A left-right coalition, supported by the president and public opinion, could successfully push Congress to end the Cuba embargo.
Can Republicans nostalgic for the Cold War block President Obama from taking executive actions to improve US diplomatic and economic ties with Cuba? Could a Republican-led Congress vote to end the US embargo? Some Republican leaders were quick to denounce President Obama's announcement that the United States was restoring ties with Cuba. But how many divisions do these Cold War dead-enders control?
On whether Republicans can follow through on threats to block the president, Associated Press is skeptical:
"Time Is Running Out on the CIA Torture Report," the National Journal reports:
Judging from press reports, when Congress returns from its August recess in early September, the United States military will have been bombing "Islamic State" fighters in Iraq for a month, with a broader set of missions than originally advertised, and with plans to continue bombing for months.
Just over a week ago, the Senate fell one vote short of overcoming a Republican filibuster to pass a three-month extension of assistance for the long-term unemployed.
by Robert Naiman
The Senate Intelligence Committee recently took an important step by passing an intelligence authorization which would require for the first time - if it became law - that the Administration publicly report on civilian casualties from U.S. drone strikes.
Sarah Knuckey, Director of the Project on Extrajudicial Executions at New York University School of Law and a Special Advisor to the UN Special Rapporteur on extrajudicial executions, calls this provision "an important step toward improving transparency," and notes that "Various U.N. officials, foreign governments, a broad range of civil society, and many others, including former U.S. Department of State Legal Advisor Harold Koh ... have called for the publication of such basic information."
This provision could be offered as an amendment in the Senate to the National Defense Authorization Act. It could be offered in the House as an amendment on the intelligence authorization, or as a freestanding bill. But it's not likely to become law unless there's some public agitation for it (you can participate in the public agitation here.)
In mid-November, the Christian Science Monitor reports, a loya jirga in Afghanistan - a national meeting of tribal leaders and other notable Afghans - will vote on whether to meet the Obama administration's terms for keeping U.S. troops in the country beyond the end of 2014.
If you care about democracy in Afghanistan, you should be happy for the Afghans. Whether or not - and if so, under what conditions - they want to have thousands of U.S. troops in their country after 2014 is obviously a very big deal for them. Why shouldn't they have full deliberation and debate?
But if you also care about democracy in the United States, you should be a bit troubled. Because Congress has never approved keeping thousands of U.S. troops in Afghanistan after the end of 2014.
The closest Congress has come to considering this question is in language passed by the House in June, 2013. Offered by Democratic Representative Jim McGovern, this language - which passed the House 305-121, with a majority of both Democrats and Republicans voting yes- said [my emphasis]:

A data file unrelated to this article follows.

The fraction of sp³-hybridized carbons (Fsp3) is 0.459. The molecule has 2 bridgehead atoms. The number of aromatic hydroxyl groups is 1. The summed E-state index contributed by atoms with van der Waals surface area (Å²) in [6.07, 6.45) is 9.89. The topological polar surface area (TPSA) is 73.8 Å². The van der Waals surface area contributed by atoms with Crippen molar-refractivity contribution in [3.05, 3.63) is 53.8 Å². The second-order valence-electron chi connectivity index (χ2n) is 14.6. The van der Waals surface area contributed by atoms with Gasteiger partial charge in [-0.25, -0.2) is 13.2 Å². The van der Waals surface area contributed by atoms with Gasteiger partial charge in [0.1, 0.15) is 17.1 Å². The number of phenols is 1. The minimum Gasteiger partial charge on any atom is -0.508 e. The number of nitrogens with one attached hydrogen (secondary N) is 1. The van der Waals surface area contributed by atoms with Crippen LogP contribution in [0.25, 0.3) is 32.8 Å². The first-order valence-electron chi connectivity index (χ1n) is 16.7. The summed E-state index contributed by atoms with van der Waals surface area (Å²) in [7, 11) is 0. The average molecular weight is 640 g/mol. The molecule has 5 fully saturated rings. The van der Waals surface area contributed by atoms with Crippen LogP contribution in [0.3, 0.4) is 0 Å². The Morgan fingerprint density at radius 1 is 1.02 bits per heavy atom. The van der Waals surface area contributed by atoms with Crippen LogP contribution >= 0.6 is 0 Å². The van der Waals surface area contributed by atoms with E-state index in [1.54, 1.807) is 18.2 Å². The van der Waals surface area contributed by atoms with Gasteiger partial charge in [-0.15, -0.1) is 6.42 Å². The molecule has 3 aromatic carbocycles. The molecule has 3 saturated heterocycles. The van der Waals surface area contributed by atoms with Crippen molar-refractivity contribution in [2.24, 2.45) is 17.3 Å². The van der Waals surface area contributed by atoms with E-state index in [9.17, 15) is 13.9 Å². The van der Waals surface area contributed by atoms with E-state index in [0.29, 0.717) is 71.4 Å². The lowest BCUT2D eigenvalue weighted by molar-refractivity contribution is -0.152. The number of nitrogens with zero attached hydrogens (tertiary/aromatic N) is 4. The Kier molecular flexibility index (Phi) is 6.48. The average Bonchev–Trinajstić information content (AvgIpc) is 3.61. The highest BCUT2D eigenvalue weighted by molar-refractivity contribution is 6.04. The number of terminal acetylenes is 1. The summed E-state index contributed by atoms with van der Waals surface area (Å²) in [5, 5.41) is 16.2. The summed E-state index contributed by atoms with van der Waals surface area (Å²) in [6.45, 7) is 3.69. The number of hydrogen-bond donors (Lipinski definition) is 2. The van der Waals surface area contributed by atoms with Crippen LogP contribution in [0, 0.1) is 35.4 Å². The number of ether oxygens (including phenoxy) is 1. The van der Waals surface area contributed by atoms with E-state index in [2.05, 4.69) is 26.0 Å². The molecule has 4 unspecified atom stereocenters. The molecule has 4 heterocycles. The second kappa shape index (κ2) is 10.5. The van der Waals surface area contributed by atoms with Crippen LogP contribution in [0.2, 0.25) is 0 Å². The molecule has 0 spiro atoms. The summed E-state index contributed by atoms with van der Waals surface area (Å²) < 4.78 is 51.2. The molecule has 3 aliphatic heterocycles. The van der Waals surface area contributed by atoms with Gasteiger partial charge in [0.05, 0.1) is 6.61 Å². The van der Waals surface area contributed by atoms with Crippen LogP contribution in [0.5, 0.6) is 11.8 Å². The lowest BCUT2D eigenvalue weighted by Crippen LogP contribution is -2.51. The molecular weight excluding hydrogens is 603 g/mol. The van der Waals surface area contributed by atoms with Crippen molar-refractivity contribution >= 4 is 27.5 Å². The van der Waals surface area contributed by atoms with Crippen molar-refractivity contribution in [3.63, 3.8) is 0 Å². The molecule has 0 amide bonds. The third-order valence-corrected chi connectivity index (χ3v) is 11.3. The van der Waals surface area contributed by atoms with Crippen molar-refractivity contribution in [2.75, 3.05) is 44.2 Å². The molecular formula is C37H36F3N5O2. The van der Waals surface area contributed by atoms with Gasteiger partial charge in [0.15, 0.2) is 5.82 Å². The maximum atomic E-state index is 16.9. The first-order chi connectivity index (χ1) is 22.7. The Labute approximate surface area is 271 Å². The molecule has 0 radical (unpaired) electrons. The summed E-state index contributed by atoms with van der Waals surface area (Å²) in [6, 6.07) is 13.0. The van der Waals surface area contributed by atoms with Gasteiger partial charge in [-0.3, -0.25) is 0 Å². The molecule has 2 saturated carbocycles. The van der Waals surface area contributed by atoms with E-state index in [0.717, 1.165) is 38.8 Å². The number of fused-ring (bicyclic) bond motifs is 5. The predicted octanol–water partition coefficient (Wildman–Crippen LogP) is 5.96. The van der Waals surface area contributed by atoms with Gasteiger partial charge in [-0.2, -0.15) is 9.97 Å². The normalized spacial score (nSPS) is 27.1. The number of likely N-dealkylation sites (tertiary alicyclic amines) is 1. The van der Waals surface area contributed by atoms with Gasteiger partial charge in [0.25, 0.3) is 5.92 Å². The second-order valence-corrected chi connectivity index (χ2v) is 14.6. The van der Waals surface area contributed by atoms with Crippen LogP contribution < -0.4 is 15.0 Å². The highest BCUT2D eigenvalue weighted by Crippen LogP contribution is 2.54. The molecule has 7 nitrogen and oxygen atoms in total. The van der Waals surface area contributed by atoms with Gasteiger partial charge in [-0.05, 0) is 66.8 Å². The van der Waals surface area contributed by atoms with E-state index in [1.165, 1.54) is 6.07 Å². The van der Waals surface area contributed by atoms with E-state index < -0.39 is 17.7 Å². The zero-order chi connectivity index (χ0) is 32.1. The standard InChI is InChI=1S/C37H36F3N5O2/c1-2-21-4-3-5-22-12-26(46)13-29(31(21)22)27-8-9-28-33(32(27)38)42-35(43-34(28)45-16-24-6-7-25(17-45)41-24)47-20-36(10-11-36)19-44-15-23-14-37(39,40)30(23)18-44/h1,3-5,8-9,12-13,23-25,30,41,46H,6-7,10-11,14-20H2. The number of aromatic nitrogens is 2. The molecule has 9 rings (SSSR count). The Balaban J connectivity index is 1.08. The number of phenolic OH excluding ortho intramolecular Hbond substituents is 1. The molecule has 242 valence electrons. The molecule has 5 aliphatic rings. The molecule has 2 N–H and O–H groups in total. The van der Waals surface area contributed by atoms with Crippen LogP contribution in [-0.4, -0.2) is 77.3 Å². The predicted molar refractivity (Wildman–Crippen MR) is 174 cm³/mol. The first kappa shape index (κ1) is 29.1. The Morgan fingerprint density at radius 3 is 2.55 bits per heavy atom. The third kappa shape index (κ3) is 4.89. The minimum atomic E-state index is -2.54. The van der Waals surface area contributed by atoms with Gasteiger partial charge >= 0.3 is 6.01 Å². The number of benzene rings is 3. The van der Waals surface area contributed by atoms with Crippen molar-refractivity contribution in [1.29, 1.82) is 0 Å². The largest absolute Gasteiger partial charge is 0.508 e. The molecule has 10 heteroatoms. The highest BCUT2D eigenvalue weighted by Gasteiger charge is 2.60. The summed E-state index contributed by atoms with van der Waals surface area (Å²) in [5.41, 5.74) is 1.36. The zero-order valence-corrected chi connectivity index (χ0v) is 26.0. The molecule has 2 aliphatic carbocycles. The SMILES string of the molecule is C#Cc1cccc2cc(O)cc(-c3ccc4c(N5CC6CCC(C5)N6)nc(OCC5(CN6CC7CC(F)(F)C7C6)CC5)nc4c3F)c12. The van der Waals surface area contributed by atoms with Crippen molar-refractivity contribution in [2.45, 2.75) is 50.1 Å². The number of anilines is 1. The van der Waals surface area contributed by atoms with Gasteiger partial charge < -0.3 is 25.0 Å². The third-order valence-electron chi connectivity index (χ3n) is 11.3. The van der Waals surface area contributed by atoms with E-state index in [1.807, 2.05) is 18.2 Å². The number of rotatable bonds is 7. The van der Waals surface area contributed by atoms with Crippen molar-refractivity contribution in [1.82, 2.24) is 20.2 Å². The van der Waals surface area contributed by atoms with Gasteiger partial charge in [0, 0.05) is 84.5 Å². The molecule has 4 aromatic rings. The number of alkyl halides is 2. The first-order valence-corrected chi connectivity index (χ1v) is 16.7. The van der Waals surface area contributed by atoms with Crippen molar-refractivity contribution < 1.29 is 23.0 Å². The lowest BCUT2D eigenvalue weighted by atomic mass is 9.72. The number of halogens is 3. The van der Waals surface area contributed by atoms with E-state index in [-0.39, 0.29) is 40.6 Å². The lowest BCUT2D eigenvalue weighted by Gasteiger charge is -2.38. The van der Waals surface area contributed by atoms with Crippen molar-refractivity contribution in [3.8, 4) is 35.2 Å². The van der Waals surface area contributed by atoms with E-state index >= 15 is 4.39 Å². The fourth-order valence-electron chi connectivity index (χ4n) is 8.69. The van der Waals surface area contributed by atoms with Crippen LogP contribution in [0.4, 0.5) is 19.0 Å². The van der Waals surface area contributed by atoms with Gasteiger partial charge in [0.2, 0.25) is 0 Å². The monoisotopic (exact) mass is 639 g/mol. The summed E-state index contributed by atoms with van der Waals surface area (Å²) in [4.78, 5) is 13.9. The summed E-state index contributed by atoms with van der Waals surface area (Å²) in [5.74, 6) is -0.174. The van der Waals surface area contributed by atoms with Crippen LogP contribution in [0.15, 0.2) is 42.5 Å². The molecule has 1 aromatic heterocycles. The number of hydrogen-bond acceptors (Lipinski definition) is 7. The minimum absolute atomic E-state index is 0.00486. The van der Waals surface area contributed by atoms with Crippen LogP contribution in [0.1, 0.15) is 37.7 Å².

We have just a week left to help Burlington, Vermont kill the F-35 Joint Strike Fighter, the biggest taxpayer ripoff in human history. On Monday, October 7, the Burlington City Council will vote on a binding resolution that would block F-35 warplanes from being based at Burlington International Airport, which is owned by the city.
On Sunday, Republican Sen. Bob Corker and Rep. Eliot Engel - a Democrat who voted for the Iraq war - told Fox News that President Obama should strike Syria first and get Congressional approval afterwards.
This is slightly adapted from a presentation given at a Congressional briefing on drone strike policy on November 16, sponsored by Rep. Dennis Kucinich.
I want to talk about what Congress could do about drone strikes in the next 1-2 years.
To begin with, some political context, as I see it.
First, I don't think anyone will argue with me if I say that for the last ten years Congress has done very little.
Second, I think it would be extremely helpful if Congress would do something. I think Congress doing something is intrinsically important in itself, in addition to whatever the thing is. The reason is that the media, the public and the Administration take cues from what Congress is talking about. If Congress isn't talking about something, then it's perceived as not very controversial. More people would contact Congress if we had a vehicle for them to contact Congress about.
Third, I don't think it's as hard for Congress to do things on this as some people seem to think. There's a kind of conventional wisdom that Congress can't do anything because no-one cares because no U.S. soldiers are being killed by the policy. I think this conventional wisdom is completely wrong. No U.S. soldiers are being killed in Honduras and yet a hundred Members of Congress are willing to sign letters about human rights in Honduras, and these letters get press and pressure the Administration. No U.S. soldiers are being killed in Bahrain but Members of Congress are willing to sign letters about human rights in Bahrain and these letters get press and pressure the Administration. Conversely, plenty of U.S. soldiers were killed in Afghanistan before 2009 and Congress didn't do much about that. So whether or not American soldiers are being killed is not as decisive as some people seem to think.